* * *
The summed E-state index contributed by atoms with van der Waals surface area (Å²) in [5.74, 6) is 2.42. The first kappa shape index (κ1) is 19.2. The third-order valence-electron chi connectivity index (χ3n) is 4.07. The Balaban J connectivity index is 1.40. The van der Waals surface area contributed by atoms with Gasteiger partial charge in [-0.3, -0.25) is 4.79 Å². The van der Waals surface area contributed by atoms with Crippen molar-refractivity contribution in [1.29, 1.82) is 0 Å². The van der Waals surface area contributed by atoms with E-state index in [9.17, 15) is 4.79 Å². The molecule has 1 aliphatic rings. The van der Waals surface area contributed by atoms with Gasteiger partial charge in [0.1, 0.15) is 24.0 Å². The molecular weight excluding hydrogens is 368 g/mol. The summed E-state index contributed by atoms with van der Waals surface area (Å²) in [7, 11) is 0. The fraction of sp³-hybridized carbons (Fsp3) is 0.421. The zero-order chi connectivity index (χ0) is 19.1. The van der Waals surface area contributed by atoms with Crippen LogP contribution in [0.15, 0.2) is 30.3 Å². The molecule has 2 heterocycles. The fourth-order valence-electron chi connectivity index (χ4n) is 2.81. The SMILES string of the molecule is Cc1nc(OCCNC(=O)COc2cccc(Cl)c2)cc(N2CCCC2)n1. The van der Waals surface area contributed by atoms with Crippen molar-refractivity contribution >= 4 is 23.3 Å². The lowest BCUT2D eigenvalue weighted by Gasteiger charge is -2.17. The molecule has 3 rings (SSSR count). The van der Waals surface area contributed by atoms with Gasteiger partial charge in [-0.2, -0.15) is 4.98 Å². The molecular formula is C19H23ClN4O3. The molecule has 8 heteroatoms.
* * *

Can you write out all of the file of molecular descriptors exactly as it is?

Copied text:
The summed E-state index contributed by atoms with van der Waals surface area (Å²) in [5.74, 6) is 2.42. The first kappa shape index (κ1) is 19.2. The third-order valence-electron chi connectivity index (χ3n) is 4.07. The Balaban J connectivity index is 1.40. The van der Waals surface area contributed by atoms with Gasteiger partial charge in [-0.3, -0.25) is 4.79 Å². The van der Waals surface area contributed by atoms with Crippen molar-refractivity contribution in [1.29, 1.82) is 0 Å². The van der Waals surface area contributed by atoms with E-state index in [9.17, 15) is 4.79 Å². The molecule has 1 aliphatic rings. The van der Waals surface area contributed by atoms with Gasteiger partial charge in [0.1, 0.15) is 24.0 Å². The molecular weight excluding hydrogens is 368 g/mol. The summed E-state index contributed by atoms with van der Waals surface area (Å²) in [7, 11) is 0. The fraction of sp³-hybridized carbons (Fsp3) is 0.421. The zero-order chi connectivity index (χ0) is 19.1. The van der Waals surface area contributed by atoms with Crippen LogP contribution in [0.15, 0.2) is 30.3 Å². The molecule has 2 heterocycles. The fourth-order valence-electron chi connectivity index (χ4n) is 2.81. The SMILES string of the molecule is Cc1nc(OCCNC(=O)COc2cccc(Cl)c2)cc(N2CCCC2)n1. The van der Waals surface area contributed by atoms with Crippen molar-refractivity contribution >= 4 is 23.3 Å². The lowest BCUT2D eigenvalue weighted by Gasteiger charge is -2.17. The molecule has 3 rings (SSSR count). The van der Waals surface area contributed by atoms with Gasteiger partial charge in [-0.2, -0.15) is 4.98 Å². The molecular formula is C19H23ClN4O3. The molecule has 8 heteroatoms.